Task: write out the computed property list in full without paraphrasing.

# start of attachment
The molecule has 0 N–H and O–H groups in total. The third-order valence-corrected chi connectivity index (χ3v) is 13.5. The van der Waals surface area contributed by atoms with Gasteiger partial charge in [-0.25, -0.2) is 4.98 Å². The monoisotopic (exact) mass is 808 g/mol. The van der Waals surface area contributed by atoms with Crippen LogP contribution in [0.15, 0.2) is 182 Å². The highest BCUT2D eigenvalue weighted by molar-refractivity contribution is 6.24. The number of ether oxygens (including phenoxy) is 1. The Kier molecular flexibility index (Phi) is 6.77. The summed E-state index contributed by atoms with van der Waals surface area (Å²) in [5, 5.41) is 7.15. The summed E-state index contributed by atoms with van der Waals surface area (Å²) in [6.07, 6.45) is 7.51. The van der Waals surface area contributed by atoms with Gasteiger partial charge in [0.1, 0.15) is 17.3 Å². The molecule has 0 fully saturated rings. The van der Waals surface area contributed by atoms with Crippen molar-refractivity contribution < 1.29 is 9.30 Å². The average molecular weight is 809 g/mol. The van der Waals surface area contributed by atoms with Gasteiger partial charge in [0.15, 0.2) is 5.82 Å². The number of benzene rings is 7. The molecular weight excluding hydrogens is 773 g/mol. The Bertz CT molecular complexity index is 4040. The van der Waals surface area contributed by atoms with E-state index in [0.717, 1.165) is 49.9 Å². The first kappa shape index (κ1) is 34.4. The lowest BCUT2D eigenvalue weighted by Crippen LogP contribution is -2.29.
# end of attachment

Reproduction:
The molecule has 0 N–H and O–H groups in total. The third-order valence-corrected chi connectivity index (χ3v) is 13.5. The van der Waals surface area contributed by atoms with Gasteiger partial charge in [-0.25, -0.2) is 4.98 Å². The monoisotopic (exact) mass is 808 g/mol. The van der Waals surface area contributed by atoms with Crippen LogP contribution in [0.15, 0.2) is 182 Å². The highest BCUT2D eigenvalue weighted by molar-refractivity contribution is 6.24. The number of ether oxygens (including phenoxy) is 1. The Kier molecular flexibility index (Phi) is 6.77. The summed E-state index contributed by atoms with van der Waals surface area (Å²) in [5, 5.41) is 7.15. The summed E-state index contributed by atoms with van der Waals surface area (Å²) in [6.07, 6.45) is 7.51. The van der Waals surface area contributed by atoms with Gasteiger partial charge in [0.1, 0.15) is 17.3 Å². The molecule has 0 fully saturated rings. The van der Waals surface area contributed by atoms with Crippen molar-refractivity contribution < 1.29 is 9.30 Å². The average molecular weight is 809 g/mol. The van der Waals surface area contributed by atoms with Gasteiger partial charge in [0.15, 0.2) is 5.82 Å². The number of benzene rings is 7. The molecular weight excluding hydrogens is 773 g/mol. The Bertz CT molecular complexity index is 4040. The van der Waals surface area contributed by atoms with E-state index in [0.717, 1.165) is 49.9 Å². The first kappa shape index (κ1) is 34.4. The lowest BCUT2D eigenvalue weighted by Crippen LogP contribution is -2.29.